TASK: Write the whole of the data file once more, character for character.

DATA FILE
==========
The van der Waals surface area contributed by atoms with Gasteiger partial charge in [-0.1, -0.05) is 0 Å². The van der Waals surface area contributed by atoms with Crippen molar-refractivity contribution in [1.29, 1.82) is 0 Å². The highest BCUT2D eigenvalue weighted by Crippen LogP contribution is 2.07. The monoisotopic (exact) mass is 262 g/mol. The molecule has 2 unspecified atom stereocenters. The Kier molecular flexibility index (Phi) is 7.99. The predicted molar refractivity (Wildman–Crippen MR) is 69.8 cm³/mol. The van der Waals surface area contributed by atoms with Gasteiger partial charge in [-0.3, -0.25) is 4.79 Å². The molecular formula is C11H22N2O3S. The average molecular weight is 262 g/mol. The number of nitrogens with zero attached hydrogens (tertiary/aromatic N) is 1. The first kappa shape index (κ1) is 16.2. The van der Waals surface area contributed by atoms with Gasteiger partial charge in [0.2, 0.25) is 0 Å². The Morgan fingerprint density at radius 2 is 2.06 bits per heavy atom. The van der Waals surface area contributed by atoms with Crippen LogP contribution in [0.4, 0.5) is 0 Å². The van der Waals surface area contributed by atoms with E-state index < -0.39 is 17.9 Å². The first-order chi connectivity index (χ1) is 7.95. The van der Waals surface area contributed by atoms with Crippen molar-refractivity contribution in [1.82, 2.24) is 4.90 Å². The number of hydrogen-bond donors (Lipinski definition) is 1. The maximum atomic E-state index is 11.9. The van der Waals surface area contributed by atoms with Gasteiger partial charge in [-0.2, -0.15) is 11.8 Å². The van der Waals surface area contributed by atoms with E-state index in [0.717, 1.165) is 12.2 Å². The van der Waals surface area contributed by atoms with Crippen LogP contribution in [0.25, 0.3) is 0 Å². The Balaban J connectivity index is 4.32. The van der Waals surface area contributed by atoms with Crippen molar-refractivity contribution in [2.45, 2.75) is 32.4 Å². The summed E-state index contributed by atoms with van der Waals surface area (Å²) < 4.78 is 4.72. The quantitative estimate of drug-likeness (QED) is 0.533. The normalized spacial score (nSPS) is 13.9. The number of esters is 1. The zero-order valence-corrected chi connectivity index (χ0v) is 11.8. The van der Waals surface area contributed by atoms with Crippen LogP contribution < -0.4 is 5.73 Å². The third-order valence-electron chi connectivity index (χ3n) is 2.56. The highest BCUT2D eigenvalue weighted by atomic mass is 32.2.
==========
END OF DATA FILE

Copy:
The van der Waals surface area contributed by atoms with Gasteiger partial charge in [-0.1, -0.05) is 0 Å². The van der Waals surface area contributed by atoms with Crippen molar-refractivity contribution in [1.29, 1.82) is 0 Å². The highest BCUT2D eigenvalue weighted by Crippen LogP contribution is 2.07. The monoisotopic (exact) mass is 262 g/mol. The molecule has 2 unspecified atom stereocenters. The Kier molecular flexibility index (Phi) is 7.99. The predicted molar refractivity (Wildman–Crippen MR) is 69.8 cm³/mol. The van der Waals surface area contributed by atoms with Gasteiger partial charge in [-0.3, -0.25) is 4.79 Å². The molecular formula is C11H22N2O3S. The average molecular weight is 262 g/mol. The number of nitrogens with zero attached hydrogens (tertiary/aromatic N) is 1. The first kappa shape index (κ1) is 16.2. The van der Waals surface area contributed by atoms with Gasteiger partial charge in [0.2, 0.25) is 0 Å². The Morgan fingerprint density at radius 2 is 2.06 bits per heavy atom. The van der Waals surface area contributed by atoms with Crippen LogP contribution in [0.4, 0.5) is 0 Å². The van der Waals surface area contributed by atoms with E-state index < -0.39 is 17.9 Å². The first-order chi connectivity index (χ1) is 7.95. The van der Waals surface area contributed by atoms with Crippen molar-refractivity contribution in [1.82, 2.24) is 4.90 Å². The number of hydrogen-bond donors (Lipinski definition) is 1. The maximum atomic E-state index is 11.9. The van der Waals surface area contributed by atoms with Gasteiger partial charge in [-0.2, -0.15) is 11.8 Å². The van der Waals surface area contributed by atoms with E-state index in [0.717, 1.165) is 12.2 Å². The van der Waals surface area contributed by atoms with Crippen LogP contribution in [0.25, 0.3) is 0 Å². The Balaban J connectivity index is 4.32. The van der Waals surface area contributed by atoms with Crippen molar-refractivity contribution in [2.45, 2.75) is 32.4 Å². The summed E-state index contributed by atoms with van der Waals surface area (Å²) < 4.78 is 4.72. The quantitative estimate of drug-likeness (QED) is 0.533. The normalized spacial score (nSPS) is 13.9. The number of esters is 1. The zero-order valence-corrected chi connectivity index (χ0v) is 11.8. The van der Waals surface area contributed by atoms with Crippen LogP contribution < -0.4 is 5.73 Å². The third-order valence-electron chi connectivity index (χ3n) is 2.56. The highest BCUT2D eigenvalue weighted by atomic mass is 32.2.